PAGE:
When seeds have fully sprouted, thin the plants to one per container by using sharp scissors to snip away the extra plants at the soil level.

Fertilize the seedlings with an organic fertilizer when they have their first set of true leaves.

Make sure the seedlings have good air circulation by rotating the containers regularly or using a fan.

Direct Sowing Squash

A squash plant in a garden.

Direct sowing is another good option for planting squash seeds. Most squash varieties are fast growers, with some being ready to harvest in as little as 40 days. Plus, planting squash seeds directly in the ground often results in stronger plants overall.

How to Plant Squash Seeds In the Garden

To direct sow squash seeds, first, choose a suitable planting location and prepare the soil. Plant squash seeds in hills or rows with plenty of space between plants. Since the proper spacing varies depending on the variety, check the back of your seed packet for the recommended spacing.

Squash seeds should be planted about an inch deep.

If you’re planning to grow squash vertically, put your support in place at the time of planting. That way, you won’t risk disturbing the plants’ roots by adding support later on.

Water thoroughly and keep the seeds moist as the seeds are germinating.

How to Plant Squash Seedlings

Zucchini seedlings.

One of the easiest ways to grow squash is to start with seedlings from a garden center or nursery. Popular varieties like zucchini and butternut squash are readily available and easy to find in the late spring and early summer months.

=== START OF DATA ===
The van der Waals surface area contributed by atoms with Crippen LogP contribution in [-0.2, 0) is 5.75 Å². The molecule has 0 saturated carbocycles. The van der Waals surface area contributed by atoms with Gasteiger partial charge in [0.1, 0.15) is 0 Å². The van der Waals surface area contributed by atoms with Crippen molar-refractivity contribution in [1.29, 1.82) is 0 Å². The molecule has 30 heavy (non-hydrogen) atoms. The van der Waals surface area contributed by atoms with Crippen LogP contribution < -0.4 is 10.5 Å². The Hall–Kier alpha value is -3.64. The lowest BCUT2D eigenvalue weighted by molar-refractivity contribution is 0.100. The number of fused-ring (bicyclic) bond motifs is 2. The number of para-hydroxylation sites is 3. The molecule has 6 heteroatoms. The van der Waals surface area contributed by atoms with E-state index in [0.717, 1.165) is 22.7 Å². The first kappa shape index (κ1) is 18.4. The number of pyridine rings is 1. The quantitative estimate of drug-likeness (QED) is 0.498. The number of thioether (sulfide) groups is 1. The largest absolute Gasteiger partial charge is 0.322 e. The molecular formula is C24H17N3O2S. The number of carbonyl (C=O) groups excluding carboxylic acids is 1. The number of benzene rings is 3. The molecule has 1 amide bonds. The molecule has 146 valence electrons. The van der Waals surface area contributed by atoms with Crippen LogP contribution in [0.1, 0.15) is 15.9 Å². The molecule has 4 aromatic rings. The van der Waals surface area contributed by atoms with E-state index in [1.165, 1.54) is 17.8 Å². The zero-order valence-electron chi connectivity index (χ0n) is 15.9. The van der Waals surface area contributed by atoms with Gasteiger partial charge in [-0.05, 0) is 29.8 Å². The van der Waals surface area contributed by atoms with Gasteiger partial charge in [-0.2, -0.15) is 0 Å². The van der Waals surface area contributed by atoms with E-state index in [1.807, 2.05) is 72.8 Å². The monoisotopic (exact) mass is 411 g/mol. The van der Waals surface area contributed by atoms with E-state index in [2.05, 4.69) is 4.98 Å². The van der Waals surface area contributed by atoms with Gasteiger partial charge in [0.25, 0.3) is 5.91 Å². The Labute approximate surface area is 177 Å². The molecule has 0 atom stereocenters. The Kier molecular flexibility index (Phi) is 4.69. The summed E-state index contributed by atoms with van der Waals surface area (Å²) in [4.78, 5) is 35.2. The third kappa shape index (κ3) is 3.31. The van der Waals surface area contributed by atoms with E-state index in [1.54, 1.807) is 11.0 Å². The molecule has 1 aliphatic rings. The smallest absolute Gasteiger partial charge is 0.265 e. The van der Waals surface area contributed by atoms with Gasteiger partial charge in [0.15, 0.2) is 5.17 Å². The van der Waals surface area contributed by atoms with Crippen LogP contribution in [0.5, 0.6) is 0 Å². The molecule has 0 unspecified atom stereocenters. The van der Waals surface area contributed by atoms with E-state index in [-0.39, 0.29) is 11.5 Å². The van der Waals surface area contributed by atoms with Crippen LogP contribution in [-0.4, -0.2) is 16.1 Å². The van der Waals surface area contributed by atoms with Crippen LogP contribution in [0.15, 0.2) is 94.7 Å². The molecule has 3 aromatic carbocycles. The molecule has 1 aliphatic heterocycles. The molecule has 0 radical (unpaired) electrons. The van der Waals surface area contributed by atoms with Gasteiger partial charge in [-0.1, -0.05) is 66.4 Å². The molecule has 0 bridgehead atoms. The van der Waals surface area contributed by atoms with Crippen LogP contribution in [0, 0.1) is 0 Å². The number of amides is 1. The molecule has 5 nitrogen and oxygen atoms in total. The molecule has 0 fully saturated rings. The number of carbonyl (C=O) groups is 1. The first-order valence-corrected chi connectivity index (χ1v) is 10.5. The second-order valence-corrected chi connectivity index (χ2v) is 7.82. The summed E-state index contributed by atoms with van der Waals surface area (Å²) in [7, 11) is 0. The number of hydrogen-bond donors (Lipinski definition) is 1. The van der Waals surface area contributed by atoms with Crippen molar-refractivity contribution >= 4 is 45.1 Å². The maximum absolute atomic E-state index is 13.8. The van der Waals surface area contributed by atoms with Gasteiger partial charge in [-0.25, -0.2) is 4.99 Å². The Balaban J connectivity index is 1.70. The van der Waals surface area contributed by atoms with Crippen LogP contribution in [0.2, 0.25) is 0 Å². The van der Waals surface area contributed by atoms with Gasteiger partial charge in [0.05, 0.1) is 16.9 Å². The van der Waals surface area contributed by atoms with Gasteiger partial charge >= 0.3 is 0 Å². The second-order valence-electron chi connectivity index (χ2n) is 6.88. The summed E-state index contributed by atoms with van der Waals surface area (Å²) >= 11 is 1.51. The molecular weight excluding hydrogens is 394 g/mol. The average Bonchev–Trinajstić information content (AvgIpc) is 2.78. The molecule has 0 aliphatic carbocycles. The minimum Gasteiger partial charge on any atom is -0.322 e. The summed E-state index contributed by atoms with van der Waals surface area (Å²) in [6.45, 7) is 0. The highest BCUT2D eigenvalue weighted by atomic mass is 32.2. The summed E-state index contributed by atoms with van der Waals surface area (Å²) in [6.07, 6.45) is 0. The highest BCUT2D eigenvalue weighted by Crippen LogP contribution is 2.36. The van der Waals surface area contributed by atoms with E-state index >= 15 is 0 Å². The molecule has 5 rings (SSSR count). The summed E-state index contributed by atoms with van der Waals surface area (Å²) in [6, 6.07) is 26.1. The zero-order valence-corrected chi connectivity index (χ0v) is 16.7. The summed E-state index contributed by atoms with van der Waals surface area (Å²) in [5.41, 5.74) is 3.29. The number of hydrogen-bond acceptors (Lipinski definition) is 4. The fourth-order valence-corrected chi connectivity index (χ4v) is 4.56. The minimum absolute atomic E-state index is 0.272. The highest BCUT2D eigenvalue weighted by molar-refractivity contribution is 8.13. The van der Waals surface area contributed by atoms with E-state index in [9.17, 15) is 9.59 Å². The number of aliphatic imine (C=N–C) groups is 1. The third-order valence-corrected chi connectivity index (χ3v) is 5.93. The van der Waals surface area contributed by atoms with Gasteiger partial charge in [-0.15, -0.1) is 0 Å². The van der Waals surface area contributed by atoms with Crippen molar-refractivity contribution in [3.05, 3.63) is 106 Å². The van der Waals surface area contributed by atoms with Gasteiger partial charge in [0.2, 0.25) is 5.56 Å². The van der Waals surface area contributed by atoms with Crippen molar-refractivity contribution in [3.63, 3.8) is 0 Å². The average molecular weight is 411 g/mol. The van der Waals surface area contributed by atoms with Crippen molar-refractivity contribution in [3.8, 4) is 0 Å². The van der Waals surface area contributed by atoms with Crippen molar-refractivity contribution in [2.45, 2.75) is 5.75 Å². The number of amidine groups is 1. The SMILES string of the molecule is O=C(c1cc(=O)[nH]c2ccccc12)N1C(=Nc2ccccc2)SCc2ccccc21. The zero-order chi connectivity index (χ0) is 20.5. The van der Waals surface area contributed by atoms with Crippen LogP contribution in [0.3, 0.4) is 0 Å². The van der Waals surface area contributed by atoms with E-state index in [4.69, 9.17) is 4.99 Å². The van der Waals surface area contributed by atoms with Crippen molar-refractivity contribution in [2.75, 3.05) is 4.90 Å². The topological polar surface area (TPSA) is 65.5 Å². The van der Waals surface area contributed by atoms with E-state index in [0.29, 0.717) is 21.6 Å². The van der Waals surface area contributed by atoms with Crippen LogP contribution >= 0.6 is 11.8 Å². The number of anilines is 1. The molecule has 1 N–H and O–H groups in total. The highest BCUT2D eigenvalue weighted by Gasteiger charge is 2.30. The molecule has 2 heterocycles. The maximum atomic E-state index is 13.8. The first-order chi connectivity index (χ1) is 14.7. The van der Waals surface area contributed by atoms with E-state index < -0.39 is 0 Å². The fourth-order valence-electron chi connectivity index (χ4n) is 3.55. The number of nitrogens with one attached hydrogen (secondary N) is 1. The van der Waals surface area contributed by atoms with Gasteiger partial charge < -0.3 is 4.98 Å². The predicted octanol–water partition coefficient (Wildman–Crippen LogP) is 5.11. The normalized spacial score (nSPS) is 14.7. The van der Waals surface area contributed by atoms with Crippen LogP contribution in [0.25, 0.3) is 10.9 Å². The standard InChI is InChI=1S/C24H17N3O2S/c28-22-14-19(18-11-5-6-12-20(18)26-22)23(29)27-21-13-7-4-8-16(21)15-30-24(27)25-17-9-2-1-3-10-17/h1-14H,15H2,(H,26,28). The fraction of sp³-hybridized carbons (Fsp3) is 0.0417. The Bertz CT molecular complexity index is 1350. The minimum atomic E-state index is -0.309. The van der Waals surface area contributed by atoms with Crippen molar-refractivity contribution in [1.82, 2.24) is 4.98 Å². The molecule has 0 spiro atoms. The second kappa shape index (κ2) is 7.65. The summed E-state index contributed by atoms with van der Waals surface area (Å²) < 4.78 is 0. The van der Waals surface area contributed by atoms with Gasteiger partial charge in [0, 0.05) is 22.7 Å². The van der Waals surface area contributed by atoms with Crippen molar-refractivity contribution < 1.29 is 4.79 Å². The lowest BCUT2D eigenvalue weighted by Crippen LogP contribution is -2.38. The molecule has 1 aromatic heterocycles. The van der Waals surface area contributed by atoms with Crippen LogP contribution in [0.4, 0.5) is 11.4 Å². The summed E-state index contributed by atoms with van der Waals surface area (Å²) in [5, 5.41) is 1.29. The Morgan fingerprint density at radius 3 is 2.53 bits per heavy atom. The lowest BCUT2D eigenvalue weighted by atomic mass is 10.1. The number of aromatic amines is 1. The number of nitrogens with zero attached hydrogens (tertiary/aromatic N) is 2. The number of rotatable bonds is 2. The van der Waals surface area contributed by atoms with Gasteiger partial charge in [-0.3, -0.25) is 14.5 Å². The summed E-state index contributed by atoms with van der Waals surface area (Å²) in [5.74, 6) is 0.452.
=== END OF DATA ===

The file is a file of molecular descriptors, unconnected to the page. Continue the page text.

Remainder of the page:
Be Careful of the Roots

When you’re getting ready to plant squash seedlings in the ground, the first thing you need to know is that squash plants are very temperamental about having their roots disturbed. They don’t like it one bit and they can easily be damaged when transplanting.

When removing your plants from their previous containers be very careful not to disturb the roots.

Planting Squash Seedlings in the Garden

Dig a hole in the soil that’s twice as large as the current container. Carefully remove your plant and gently place it in the hole. Fill the hole with soil and gently press it down so the plant is buried at the same height it was in the previous container. Water thoroughly and watch it grow!

Caring for Squash Plants as They Grow

Butternut squash on a plant.

Once your plants are in the ground, providing the right care is simple.


Water squash plants at least once a week. They need about an inch of water each week to stay healthy. In hot or dry conditions, they may need as much as two inches per week.

To reduce the risk of fungal disease, water at the base of the plants rather than overhead.


Since they’re such heavy feeders, squash plants benefit from regular fertilizing. Use a balanced fertilizer to feed your plants about once every two weeks.

Wrapping up How to Plant Squash

Pattypan squash.

Once you know how to plant squash, getting started is simple! At Minneopa Orchards, we’re passionate about helping you grow a healthy garden every step of the way. We have resources on all things growing to help you make the most of each growing season.

For more planting and growing tips, check out the Seed Starting page on our website. There you’ll find guides on how to plant dozens of different vegetables, herbs, and flowers, plus get resources to help you along the way. Whether you’re a beginner or an experienced gardener, there’s something for everyone!